Apologies for much missed news and no contact for a while. I have become a father recently and so have been out of action for a while now! Personally though it gives me renewed inspiration to help develop the community cafe scene in Nottingham, since I think children get so much out of being part of rich communities that Third Place‘s (including commmunity cafes) are essential parts of. “It takes a village to raise a child” they say and every happy village has its pub or cafe or tea house where people congregate and talk and hang out…
Anyway on with the news:-
Tomorrow is the Nottingham Local food Partnership’s (find us on facebook and twitter) fourth monthly Market. We have a great range of stalls from Ecoworks, AMC gardens, Stonebridge City Farm, Veggies, Secret Kitchen and many more (including a farm shop selling local, wild game meats like venison and partridge). It’s from 10-3pm so come along and hangout, also have a look round the new Victoria Leisure centre. There is a cafe unit that opens onto the square – it is still up for tender so, if interested, just contact the council and put your bid in…hopefully whoever gets it will create a community cafe and not just a business.
Alain Job from Melting pot at the Sycamore Centre, St Anns has opened a new venture in Victoria Centre Market upstairs in the fish and meats section. He is selling delicious African Cuisine in a banana skin cone (the nkono concept!) Monday to Saturday 11-4pm.
Marsha Smith from Secret Kitchen held a social event last week Friday 5-9pm – it was great relaxed, unique community event and a first for Sneinton. You could BYO wine and beer, bring the kids, the food was delicious and cheap and there was free musical entertainment. It was the the definitive ‘Third Place’ night and we could do with alot more nights like this around (especially for us with young children who can’t get to pub as much as they’d like)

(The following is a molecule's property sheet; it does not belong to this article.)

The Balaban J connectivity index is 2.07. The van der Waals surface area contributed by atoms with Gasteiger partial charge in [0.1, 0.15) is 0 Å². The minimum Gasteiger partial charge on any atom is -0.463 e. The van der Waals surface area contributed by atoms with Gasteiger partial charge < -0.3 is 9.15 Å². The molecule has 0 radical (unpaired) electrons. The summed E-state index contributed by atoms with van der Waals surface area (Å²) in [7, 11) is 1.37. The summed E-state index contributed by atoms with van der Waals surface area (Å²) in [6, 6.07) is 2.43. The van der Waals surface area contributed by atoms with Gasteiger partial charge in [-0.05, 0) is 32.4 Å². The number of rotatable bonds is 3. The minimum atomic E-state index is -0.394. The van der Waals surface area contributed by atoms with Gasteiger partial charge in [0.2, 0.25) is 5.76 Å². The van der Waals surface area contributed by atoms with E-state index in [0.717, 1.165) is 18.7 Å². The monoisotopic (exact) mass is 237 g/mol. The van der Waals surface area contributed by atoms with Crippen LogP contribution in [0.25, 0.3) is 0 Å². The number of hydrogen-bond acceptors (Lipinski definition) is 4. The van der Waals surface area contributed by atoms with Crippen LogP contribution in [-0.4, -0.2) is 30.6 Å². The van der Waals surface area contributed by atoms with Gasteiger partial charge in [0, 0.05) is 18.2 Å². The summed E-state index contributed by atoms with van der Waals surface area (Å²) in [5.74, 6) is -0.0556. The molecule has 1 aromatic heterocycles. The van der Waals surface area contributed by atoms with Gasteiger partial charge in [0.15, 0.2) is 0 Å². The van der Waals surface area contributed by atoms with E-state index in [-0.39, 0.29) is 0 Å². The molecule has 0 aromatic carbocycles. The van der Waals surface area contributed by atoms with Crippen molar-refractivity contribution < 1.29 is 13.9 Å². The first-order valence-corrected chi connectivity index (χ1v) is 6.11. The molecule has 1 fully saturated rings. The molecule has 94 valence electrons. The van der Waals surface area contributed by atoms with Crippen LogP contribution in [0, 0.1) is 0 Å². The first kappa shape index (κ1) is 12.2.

Social night flyer_secret kitchen_bw
Cafe bingo is still coming but there has been a delay due to funding issues….
Also am looking for further ideas and support for this project going forward – hopefully we can get an action group together soon.
Posted in AMC, Cafe Sneinton, Community Cafe Concept, Ecoworks, Local Food, Member's projects, Members Events, NCCN Events, New cafe opportunities, news round up
Tagged Alain job, AMC, cafe, community, community cafes, Ecoworks, local food, Melting Pot, Nkono, Nottingham, Nottinghamshire, Ray Oldenburg, Sneinton Market, Stonebridge City Farm, volunteering
This is going to be series of articles that investigate the idea of ‘community cafes’ in the broad sense that this network defines them. (see right column of website). My own experience of running community cafes is limited: I have run Cafe Sneinton every Saturday (but only Saturday) for just two years. It is entirely voluntary, from Dennis doing the books and going to the cash’n’carry, to the cooks and pot washers, to myself organising it. I suspect that most community cafes have some paid staff and are also open a lot more hours.
So I was searching around for some knowledge about other social spaces such as pubs, clubs, coffee shops and cafes because these can be community spaces just as much as community cafes. Even though more and more pubs are closing down, or turning into corporate branded pub-restaurants, there are still ‘community’ pubs around. So I spoke to someone at the Campaign for Real Ale who mentioned something I hadn’t heard before – Ray Oldenburg’s idea of the Third Place. I put this lacuna down to my lack of any formal, academic training in community work, planning, redevelopment or sociology as I believe this concept is well-known in these fields.
So this is quite exciting because this concept of the’ third place’ is pretty much exactly what I had in mind by a ‘community cafe’, and I have even thought about changing the name of the network to ‘The Third Place Network’ – however I will wait to see what the network steering group has to say about this. Also I am toying with the idea of buying Ray’s book to give away as part of the membership pack.
My understanding is that the characteristics of a Third Place (or Great Good Place) are: “free or inexpensive; food and drink, while not essential, are important; highly accessible: proximate for many (walking distance); involves regulars – those who habitually congregate there; welcoming and comfortable; both new friends and old should be found there.” (Read more here & here,)
Over this series of articles I hope this can be a guiding concept, and it certainly links in with the first type of space I wanted to discuss – that is the old-fashioned community pub or cafe. Hopefully I will be able to chat to a few people who run these types of establishments locally (the King Billy pub in Sneinton and Tasty Bites Cafe in Sneinton Market) and write this up in Part 2 next week.